And he took the cup, and he blessed and he gave it to them saying, Drink from it all and the implication is all of you. Now I was asked a question once when teaching this, how do we know it’s not drink all of the cup, because we find here that this word Pontus, meaning all is in the nominative, which speaks to the subject. So the disciples that he was addressing, not all of the cup, but all individuals, everyone needs to receive this cup. Why? For this is my blood. Now blood is significant because it ratifies a covenant. And this is why he says, This is my blood. And he says here of the new covenant, and that new covenant is a covenant of forgiveness, a covenant where God promises to forgive our sin, and remember them no more. So it’s not a surprise, that on the Eve of Passover, for shattering what he was going to do by giving his body and shedding His blood pouring out his life, on Passover, at the time that the lambs were sacrifice, that he would speak about redemption, because Passover is the festival of redemption. And this New Covenant, this word new represents the kingdom. For example, a new covenant is a kingdom covenant. When John in the book of Revelation looked at the New Jerusalem, not the Jerusalem currently, but the New Jerusalem. He says, Behold, all things are new. And it’s the newness of this final state of the kingdom of God. So when he says, The New Covenant, he’s speaking about the kingdom covenant. And he says, Concerning many, it has been poured out. Now, this word many is probably a reference to the Hebrew parallel word her Bay. And many times in Hebrew, we say many, but the implication is, we’re speaking about everyone, but only only a portion are going to receive it. So when we understand the Hebrew undertones, this this shedding of His blood, what he is dead, this new covenant is for everyone. But only some are going to respond only some are going to receive it. He says, Concerning this, this blood which is poured out for many, he says for and that is how it concludes for the remission that’s simply for the forgiveness of sin. That shouldn’t surprise us. Why? Because this New Covenant is a covenant of forgiveness, the blood speaks about redemption. And why is that so important? Because atonement covers the sin. It does not remove, but redemption removes it, it erases it. Therefore we can be assured that there’s no reason. If we have accepted that gospel, if we believe in the body of Messiah that was given for our sin, the blood that was shed to ratify the New Covenant, we can have confidence, assurance, absolutely, that we are forgiven. And we will be received by the sufficiency of what he’s done, not what I’ve done, not what you’ve done, but what he’s done in our behalf. Now let’s move to verse 29. He says, But I say to you, speaking to the disciples, and also disciples today, you and me that no, no, now it’s a double negative two different words. And a double negative in Greek emphasizes the No. And sometimes we translate it as never. So he says, I say to you that never will I drink from it now from what? From this fruit of the vine. See, that’s how this this wine was spoken of the fruit of the vine. And he says, no, no, I’m never going to drink of this cup, this fruit of the vine, until notice what he says, I’ll never do it until middle of verse 29. That day, when and this means whenever whenever the father deems proper, whenever it I will drink with you, and this is emphatic. And why is that important? Because this term with you, I’ve shared with you before, the word with emphasizes redemption. It is because of redemption, that we can be with God in His presence that will be with him in the kingdom of God. So the term Emmanuel, God with us, referring to Messiah, is seen in Judaism as the redemptive name of Messiah, his name at the time of his Brittany law, his circumcision, we all know you’re sure Jesus, meaning save your salvation, that he’s going to save us from our sins. How does he do that? Through redemption. So we read in this passage, he says, until that day, when I drink of it, a new with you, in the kingdom of my father. Now, remember, we are told by tradition, there are the Arbuckle, so four cups of wine, I mentioned what they were, they are the cup of sanctification that begins it, there is a cup of Thanksgiving, the third cup that you should use in regard to the blood, the blood that produces redemption, the third cup, the cup of redemption, and the fourth cup, this is what he’s referring to. He says, I’m not going to drink this fourth cup until when I drink it with you. Those who have been redeemed, were in the kingdom of my father. And you know, this fourth cup what it is Coase Hillel, which means the cup of praise, when we all praise God, with your shoe, for that eternal redemption that we have received, verse 30. And they sung a hymn. This is the word for they praised. And this refers to these group of Psalms, Psalm 113, through 118. And also 136, that, that consists of this group of psalms of Hillel of praise that are commonly said, so at the Passover meal, we read this group of Psalms, that’s what is referring to, when they finished praising when they had sung him, they went out to where they went out to the Mount of Olives. And that Mount of Olives, obviously, is very significant for Messiah, olive oil, oil for anointing. And that word, Messiah means the anointed one, there is a very important connection between the Mount of Olives, and Messiah. And that’s why it is also known the Mount of Olives as parhaat, mushy sap in Hebrew, the mount of the anointing. Notice what happens, they go out to the Mount of Olives, and we read, look now to verse 31, then you’re sure says to them to the disciples, all of you, will stumble because of me this night. Now, this word for assembling can mean to be offended, meaning that they are going to deny they’re going to pull back from being a disciple. And he says, they’re all going to do it this night. And he’s based upon scripture, look on it, verse 31, for it has been written, I will strike the shepherd, and the sheep of the flock will scatter. So this is prophecy, prophecy from the Book of Zechariah. And he’s saying it’s going to be filled, because I’m the shepherd, I’m going to be arrested, and I’m going to be betrayed, I’m going to be charged and ultimately crucified. And because of this arrest, and what’s going to happen, you all are going to be offended, you are going to scatter. You are going to stumble in your faith. He’s prophesying this. But notice what he says in verse 32. But after I am risen, and this word for risen literally, it says, After I have been raised, meaning this, it points to him being raised. And obviously, it is God the Father that raised God the Son. So he says, after I had been raised, I will go before you into the Galilee. Now the word Galilee comes from a word, the Galilee mountains are kind of rolling mountains. But this word Galilee also represents revealing something. It’s like unrolling a scroll, and being able to gaze upon it, read it and get revelation. So so frequently, the term Galilee is use for revealing and therefore Messiah saying, you can be assured of what I’m saying, I’m going to be raised from the dead that implies he’s going to die. He’s going to die on Passover, at the time that the lambs are slaughtered. So he says, I will go before you to Galilee. And notice who has to speak, verse 33. But Peter answered, He said to him, if even all should be offended, all should stumble, because of you. I, and he says, Never a very strong word, I never will stumble, I’ll never be offended. But you’re sure says to him, Truly, so important, truly, I say to you, and this night, not over the next few years, not over some long period of time. But he says, but truly I say to you this night, before the rooster sounds, three times, you will deny me. But notice what happens. Peter says to him, Peter doesn’t accept the words of Messiah, he’s doubting. And he says, Peter says to him, even if it’s necessary for me with you to die, and he uses the same phrase, no, no meaning Never will I deny you, and all the disciples, likewise, they were saying, no one thought of those disciples that they would deny him. But we know. And just a few hours later, that they were going to go out from this place, that upper room, they were going to leave the city of Jerusalem, they would cross over the Kidron Valley. And he was going to have them pray, pray that they do not stumble that they do not fall into temptation that they do not deny him. But they weren’t willing to watch even for one hour. They were not willing to go to prayer to do this night watch with him. They did not know the significance of the hour. And let me conclude with this. It is only when we take everything that you show us said where do we get that? From the scriptures? It is only when we take all the Word of God, take it seriously. Apply it to our life, implement it. Watch as he says, Watch for these last days that are approaching. Only then are we going to be faithful that we’re gonna stand for truth and we’re going to have a praiseworthy testimony. That is my hope for each of us. That’s why we have these broadcasts. I’ll close with that. Shalom.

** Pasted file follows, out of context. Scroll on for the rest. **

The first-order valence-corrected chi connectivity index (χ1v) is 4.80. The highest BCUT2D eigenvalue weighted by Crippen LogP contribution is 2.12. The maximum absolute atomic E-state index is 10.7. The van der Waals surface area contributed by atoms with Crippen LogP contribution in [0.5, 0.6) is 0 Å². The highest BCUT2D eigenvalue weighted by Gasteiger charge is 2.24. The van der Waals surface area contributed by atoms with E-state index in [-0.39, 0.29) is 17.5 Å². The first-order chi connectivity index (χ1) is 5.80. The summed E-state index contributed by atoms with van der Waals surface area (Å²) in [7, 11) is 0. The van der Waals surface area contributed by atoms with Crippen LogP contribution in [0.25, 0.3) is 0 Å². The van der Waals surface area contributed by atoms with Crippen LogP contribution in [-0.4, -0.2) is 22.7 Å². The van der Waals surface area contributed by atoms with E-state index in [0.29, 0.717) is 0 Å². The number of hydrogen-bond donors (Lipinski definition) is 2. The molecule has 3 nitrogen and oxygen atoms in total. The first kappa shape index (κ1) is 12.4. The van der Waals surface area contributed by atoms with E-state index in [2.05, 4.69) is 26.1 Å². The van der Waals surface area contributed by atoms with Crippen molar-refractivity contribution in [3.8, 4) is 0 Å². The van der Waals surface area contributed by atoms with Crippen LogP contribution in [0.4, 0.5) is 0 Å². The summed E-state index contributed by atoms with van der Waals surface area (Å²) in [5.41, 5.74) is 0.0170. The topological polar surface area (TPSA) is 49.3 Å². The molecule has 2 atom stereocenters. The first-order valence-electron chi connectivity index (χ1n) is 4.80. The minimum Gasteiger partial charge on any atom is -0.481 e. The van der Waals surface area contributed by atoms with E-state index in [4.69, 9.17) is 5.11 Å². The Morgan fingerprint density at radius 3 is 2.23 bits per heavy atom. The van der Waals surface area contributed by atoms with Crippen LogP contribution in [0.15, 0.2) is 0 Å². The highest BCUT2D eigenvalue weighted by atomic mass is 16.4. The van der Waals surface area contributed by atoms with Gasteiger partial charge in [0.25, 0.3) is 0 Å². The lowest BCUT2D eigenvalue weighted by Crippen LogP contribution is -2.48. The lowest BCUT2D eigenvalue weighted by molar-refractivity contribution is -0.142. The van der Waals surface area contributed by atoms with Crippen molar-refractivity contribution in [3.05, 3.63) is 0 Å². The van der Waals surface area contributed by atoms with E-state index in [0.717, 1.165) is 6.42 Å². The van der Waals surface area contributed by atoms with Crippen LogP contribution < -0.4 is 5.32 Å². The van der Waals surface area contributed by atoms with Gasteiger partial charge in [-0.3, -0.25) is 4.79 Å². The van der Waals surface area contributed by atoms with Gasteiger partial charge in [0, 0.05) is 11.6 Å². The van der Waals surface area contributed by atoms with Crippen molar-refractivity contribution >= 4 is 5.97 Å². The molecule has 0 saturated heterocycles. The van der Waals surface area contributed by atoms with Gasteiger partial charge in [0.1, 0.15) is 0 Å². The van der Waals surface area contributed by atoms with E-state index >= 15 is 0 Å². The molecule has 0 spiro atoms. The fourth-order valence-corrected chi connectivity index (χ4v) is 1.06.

Well, we hope you will benefit from today’s message and share it with others. Please plan to join us each week at this time and on this channel for our broadcast of love israel.org again to find out more about us please visit our website love Israel dot o RG there you will find articles and numerous other lectures by baru these teachings are in video for may download them or watch them in streaming video. Until next week, may the Lord bless you in our Messiah Yeshua. That is Jesus as you walk with it. Shalom from Israel.